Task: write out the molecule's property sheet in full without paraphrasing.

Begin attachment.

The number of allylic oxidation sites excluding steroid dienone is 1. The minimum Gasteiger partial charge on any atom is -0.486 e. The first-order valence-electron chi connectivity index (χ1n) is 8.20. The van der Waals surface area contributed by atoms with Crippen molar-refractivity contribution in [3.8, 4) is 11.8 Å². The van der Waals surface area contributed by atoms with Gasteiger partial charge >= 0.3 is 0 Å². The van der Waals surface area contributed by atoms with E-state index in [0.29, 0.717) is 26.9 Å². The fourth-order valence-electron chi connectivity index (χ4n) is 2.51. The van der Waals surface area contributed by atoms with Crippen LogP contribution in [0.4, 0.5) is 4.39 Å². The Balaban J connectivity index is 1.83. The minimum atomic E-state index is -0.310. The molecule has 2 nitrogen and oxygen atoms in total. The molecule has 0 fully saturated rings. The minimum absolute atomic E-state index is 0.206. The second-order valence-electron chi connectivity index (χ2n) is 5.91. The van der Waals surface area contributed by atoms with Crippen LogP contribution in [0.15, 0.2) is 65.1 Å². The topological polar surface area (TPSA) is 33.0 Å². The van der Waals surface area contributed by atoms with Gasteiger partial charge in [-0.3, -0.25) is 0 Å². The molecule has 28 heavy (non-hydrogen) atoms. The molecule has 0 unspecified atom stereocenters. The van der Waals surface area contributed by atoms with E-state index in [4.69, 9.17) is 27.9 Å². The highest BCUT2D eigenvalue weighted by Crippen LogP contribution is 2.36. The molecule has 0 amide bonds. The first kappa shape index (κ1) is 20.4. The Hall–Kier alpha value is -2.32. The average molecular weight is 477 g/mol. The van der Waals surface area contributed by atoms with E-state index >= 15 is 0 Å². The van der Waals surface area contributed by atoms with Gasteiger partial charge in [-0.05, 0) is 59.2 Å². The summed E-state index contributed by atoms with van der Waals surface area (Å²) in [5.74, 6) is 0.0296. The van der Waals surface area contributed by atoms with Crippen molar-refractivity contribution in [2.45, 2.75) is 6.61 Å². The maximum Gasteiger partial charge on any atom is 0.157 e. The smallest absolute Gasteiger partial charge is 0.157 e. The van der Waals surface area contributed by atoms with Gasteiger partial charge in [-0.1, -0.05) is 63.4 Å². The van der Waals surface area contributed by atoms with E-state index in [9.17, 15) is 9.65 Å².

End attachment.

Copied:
The number of allylic oxidation sites excluding steroid dienone is 1. The minimum Gasteiger partial charge on any atom is -0.486 e. The first-order valence-electron chi connectivity index (χ1n) is 8.20. The van der Waals surface area contributed by atoms with Crippen molar-refractivity contribution in [3.8, 4) is 11.8 Å². The van der Waals surface area contributed by atoms with Gasteiger partial charge >= 0.3 is 0 Å². The van der Waals surface area contributed by atoms with E-state index in [0.29, 0.717) is 26.9 Å². The fourth-order valence-electron chi connectivity index (χ4n) is 2.51. The van der Waals surface area contributed by atoms with Crippen LogP contribution in [0.4, 0.5) is 4.39 Å². The Balaban J connectivity index is 1.83. The minimum atomic E-state index is -0.310. The molecule has 2 nitrogen and oxygen atoms in total. The molecule has 0 fully saturated rings. The minimum absolute atomic E-state index is 0.206. The second-order valence-electron chi connectivity index (χ2n) is 5.91. The van der Waals surface area contributed by atoms with Crippen LogP contribution in [0.15, 0.2) is 65.1 Å². The topological polar surface area (TPSA) is 33.0 Å². The van der Waals surface area contributed by atoms with Gasteiger partial charge in [-0.3, -0.25) is 0 Å². The molecule has 28 heavy (non-hydrogen) atoms. The molecule has 0 unspecified atom stereocenters. The van der Waals surface area contributed by atoms with E-state index in [4.69, 9.17) is 27.9 Å². The highest BCUT2D eigenvalue weighted by Crippen LogP contribution is 2.36. The molecule has 0 amide bonds. The first kappa shape index (κ1) is 20.4. The Hall–Kier alpha value is -2.32. The average molecular weight is 477 g/mol. The van der Waals surface area contributed by atoms with E-state index >= 15 is 0 Å². The van der Waals surface area contributed by atoms with Gasteiger partial charge in [-0.05, 0) is 59.2 Å². The summed E-state index contributed by atoms with van der Waals surface area (Å²) in [5.74, 6) is 0.0296. The van der Waals surface area contributed by atoms with Crippen molar-refractivity contribution in [2.45, 2.75) is 6.61 Å². The maximum Gasteiger partial charge on any atom is 0.157 e. The smallest absolute Gasteiger partial charge is 0.157 e. The van der Waals surface area contributed by atoms with Gasteiger partial charge in [-0.1, -0.05) is 63.4 Å². The van der Waals surface area contributed by atoms with E-state index in [9.17, 15) is 9.65 Å².